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A lot of strange, strange stuff happened in the recent federal election. The other day someone pointed out one of the oddest: that, in the lead up to the Oct. 21 vote, Elections Canada delivered special ballots via helicopter to lighthouse keepers living on remote islands along British Columbia’s coast.
The agency, a news story informed us, has in the past delivered ballots by boat, snowmobile, plane and, for all we know, dog-sled.
This time it used a Canadian Coast Guard chopper to shuttle two Elections Canada service agents to 27 lighthouses up and down the West Coast, where 58 voting-age people live.
That our agents went to such lengths so that a few Canadians could have their democratic say in the governing of their country is mighty cool.
The jaw-dropper for someone who takes a passing interest in lighthouses was, wait, 27 British Columbia lighthouses are still manned?
When I called Chris Mills, a former light keeper who has written extensively about the lighthouses of Nova Scotia, I could hear him nodding from his home in Ketch Harbour; in my mind’s eye his face tightened in a small grimace.
Then he told me that Newfoundland at the moment has 23 staffed lighthouses. And that New Brunswick also has a single manned lighthouse, although that’s on Machias Seal Island in the Gulf of Maine, and is maintained for Canadian sovereignty reasons.
He paused to let that information sink in because we both knew that the last keeper left a Nova Scotia lighthouse, the Cape Forchu light, in Yarmouth County, way back in 1993.
It was about will Mills told me, proceeding to explain.
Lighthouses become automated
When he was the principal keeper at the Dryad Point Light, on British Columbia’s isolated central coast, the feds told him in March of 1997 to pack his bags because it and most every other lighthouse in the province was soon going to be fully automated.
It was nothing personal. By then new technology meant that it was no longer necessary to have a living, breathing human being on site to run lights and fog-horns to keep fishermen and sailors safe.
Between 1970 and 1996, 264 Canadian lighthouses, including every one in Nova Scotia as well as in Quebec, Prince Edward Island and Ontario, were automated.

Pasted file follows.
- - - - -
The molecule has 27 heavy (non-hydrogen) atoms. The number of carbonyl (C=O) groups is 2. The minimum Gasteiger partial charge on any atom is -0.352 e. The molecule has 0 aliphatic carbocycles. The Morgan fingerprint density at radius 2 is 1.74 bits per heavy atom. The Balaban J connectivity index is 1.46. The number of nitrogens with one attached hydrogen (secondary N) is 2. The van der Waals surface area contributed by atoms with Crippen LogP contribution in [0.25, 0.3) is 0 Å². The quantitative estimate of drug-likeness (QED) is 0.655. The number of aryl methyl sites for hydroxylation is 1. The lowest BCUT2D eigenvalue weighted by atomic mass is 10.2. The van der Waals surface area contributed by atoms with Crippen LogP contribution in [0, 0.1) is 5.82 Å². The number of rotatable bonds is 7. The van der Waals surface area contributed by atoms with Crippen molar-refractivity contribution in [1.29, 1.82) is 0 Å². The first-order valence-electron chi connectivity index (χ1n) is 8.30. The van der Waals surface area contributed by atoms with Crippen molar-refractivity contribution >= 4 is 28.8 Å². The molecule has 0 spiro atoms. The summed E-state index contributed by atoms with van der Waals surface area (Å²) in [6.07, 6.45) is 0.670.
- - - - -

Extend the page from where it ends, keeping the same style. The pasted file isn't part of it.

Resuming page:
British Columbia and Newfoundland were slated to join them. But something happened.
On the Left Coast, a grassroots movement to save the lighthouse keepers emerged.
“The de-staffing was rescinded,” said Mills, who now does search and rescue work out of Nova Scotia for the coast guard and who jokes that if he had been able to stay on at Dryad Point he would be getting ready to retire about now.
The same thing happened in Newfoundland and Labrador where the outcry was also loud.
Yet, Nova Scotia, home to the most lighthouses in Canada, was different.
“Essentially, we let it happen,” Mills said, “and that is a shame.”
As someone who spent nine years minding lights he is biased, but then again so am I, a man who only knows the inside of a lighthouse from books and movies.
What was lost
Mills isn’t naïve: he knows that most fishermen depend upon buoys and Global Positioning Systems, not lighthouse lights, for navigation.
The keepers in British Columbia earn their pay by providing regular weather broadcasts for passing freighters and kayakers, doing routine maintenance on the light, and even keeping an eye on isolated stretches of ocean and shore line.
Nova Scotia keepers could do all of that too.
But he’s a romantic when it comes to lighthouses, which have been on this earth since the Pharos of Egypt built one to guide sailors into the great harbour of Alexandria, and in what is now known as Canada since the first one blinked on at Fortress Louisbourg in 1734.
Something is lost, he said, when a lighthouse, a beacon of hope, safety and salvation out there in the dark and fog, goes out. But the world is also diminished a bit when there is no light signifying a human presence in the keeper’s cottage.
Part of it is history: Nova Scotia had the first lighthouse in the country and is still home to the longest continually operating lighthouse in the Americas, the Sambro Island light built in 1758.
It would be nice if it had a keeper, said Mills, who you can see in the photos accompanying this column.
It would be fitting, in his view, if humans manned isolated lights like the fully automated ones on farthest St. Paul and Scatarie islands, if they still worked the one out on Seal Island, in a busy traffic lane 4.5 kilometres off the southwest tip of the province, and the one up in Cape d’Or, overlooking the Bay of Fundy.
The way he sees it, a keeper in the Cape Forchu light would even make a certain amount of sense. It’s a tourist draw after all, and ships still do travel the waters nearby.
Besides, it’s only been 26 years. That’s nothing in the long history of lighthouse keeping.